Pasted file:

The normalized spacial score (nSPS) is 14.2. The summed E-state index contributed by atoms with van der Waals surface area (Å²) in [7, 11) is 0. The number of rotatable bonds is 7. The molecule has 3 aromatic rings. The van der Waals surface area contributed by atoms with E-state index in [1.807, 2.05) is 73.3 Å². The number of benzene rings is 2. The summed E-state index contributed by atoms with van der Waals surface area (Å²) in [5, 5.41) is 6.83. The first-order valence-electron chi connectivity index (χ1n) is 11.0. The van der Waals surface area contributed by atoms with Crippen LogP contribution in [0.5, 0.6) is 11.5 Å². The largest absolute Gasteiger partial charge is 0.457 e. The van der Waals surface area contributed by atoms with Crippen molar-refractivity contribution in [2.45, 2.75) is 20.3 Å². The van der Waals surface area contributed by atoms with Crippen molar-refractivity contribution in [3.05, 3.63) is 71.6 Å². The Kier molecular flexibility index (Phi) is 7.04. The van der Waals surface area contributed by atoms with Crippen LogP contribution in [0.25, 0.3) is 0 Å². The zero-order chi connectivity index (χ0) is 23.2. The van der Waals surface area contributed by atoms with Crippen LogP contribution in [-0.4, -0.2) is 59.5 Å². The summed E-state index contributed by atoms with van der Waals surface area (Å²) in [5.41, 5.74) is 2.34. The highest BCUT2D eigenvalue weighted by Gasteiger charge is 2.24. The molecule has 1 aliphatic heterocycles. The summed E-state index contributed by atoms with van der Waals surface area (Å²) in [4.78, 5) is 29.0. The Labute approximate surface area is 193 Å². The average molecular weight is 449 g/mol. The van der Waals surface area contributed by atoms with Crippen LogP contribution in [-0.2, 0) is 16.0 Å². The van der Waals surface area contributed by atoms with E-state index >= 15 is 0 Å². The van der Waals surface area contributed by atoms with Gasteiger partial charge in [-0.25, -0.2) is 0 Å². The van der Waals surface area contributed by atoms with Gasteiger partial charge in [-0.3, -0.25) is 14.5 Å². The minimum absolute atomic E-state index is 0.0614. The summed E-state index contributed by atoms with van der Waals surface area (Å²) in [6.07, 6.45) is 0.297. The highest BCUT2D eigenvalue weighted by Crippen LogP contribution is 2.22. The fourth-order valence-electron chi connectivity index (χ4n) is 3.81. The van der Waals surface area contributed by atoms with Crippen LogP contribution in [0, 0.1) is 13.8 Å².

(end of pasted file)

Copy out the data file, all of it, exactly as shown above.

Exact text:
The normalized spacial score (nSPS) is 14.2. The summed E-state index contributed by atoms with van der Waals surface area (Å²) in [7, 11) is 0. The number of rotatable bonds is 7. The molecule has 3 aromatic rings. The van der Waals surface area contributed by atoms with E-state index in [1.807, 2.05) is 73.3 Å². The number of benzene rings is 2. The summed E-state index contributed by atoms with van der Waals surface area (Å²) in [5, 5.41) is 6.83. The first-order valence-electron chi connectivity index (χ1n) is 11.0. The van der Waals surface area contributed by atoms with Crippen LogP contribution in [0.5, 0.6) is 11.5 Å². The largest absolute Gasteiger partial charge is 0.457 e. The van der Waals surface area contributed by atoms with Crippen molar-refractivity contribution in [2.45, 2.75) is 20.3 Å². The van der Waals surface area contributed by atoms with Crippen molar-refractivity contribution in [3.05, 3.63) is 71.6 Å². The Kier molecular flexibility index (Phi) is 7.04. The van der Waals surface area contributed by atoms with Crippen LogP contribution in [0.25, 0.3) is 0 Å². The zero-order chi connectivity index (χ0) is 23.2. The van der Waals surface area contributed by atoms with Crippen LogP contribution in [-0.4, -0.2) is 59.5 Å². The summed E-state index contributed by atoms with van der Waals surface area (Å²) in [5.41, 5.74) is 2.34. The highest BCUT2D eigenvalue weighted by Gasteiger charge is 2.24. The molecule has 1 aliphatic heterocycles. The summed E-state index contributed by atoms with van der Waals surface area (Å²) in [4.78, 5) is 29.0. The Labute approximate surface area is 193 Å². The average molecular weight is 449 g/mol. The van der Waals surface area contributed by atoms with Crippen LogP contribution in [-0.2, 0) is 16.0 Å². The van der Waals surface area contributed by atoms with E-state index >= 15 is 0 Å². The van der Waals surface area contributed by atoms with Gasteiger partial charge in [-0.25, -0.2) is 0 Å². The van der Waals surface area contributed by atoms with Gasteiger partial charge in [-0.3, -0.25) is 14.5 Å². The minimum absolute atomic E-state index is 0.0614. The summed E-state index contributed by atoms with van der Waals surface area (Å²) in [6.07, 6.45) is 0.297. The highest BCUT2D eigenvalue weighted by Crippen LogP contribution is 2.22. The fourth-order valence-electron chi connectivity index (χ4n) is 3.81. The van der Waals surface area contributed by atoms with Crippen LogP contribution in [0, 0.1) is 13.8 Å².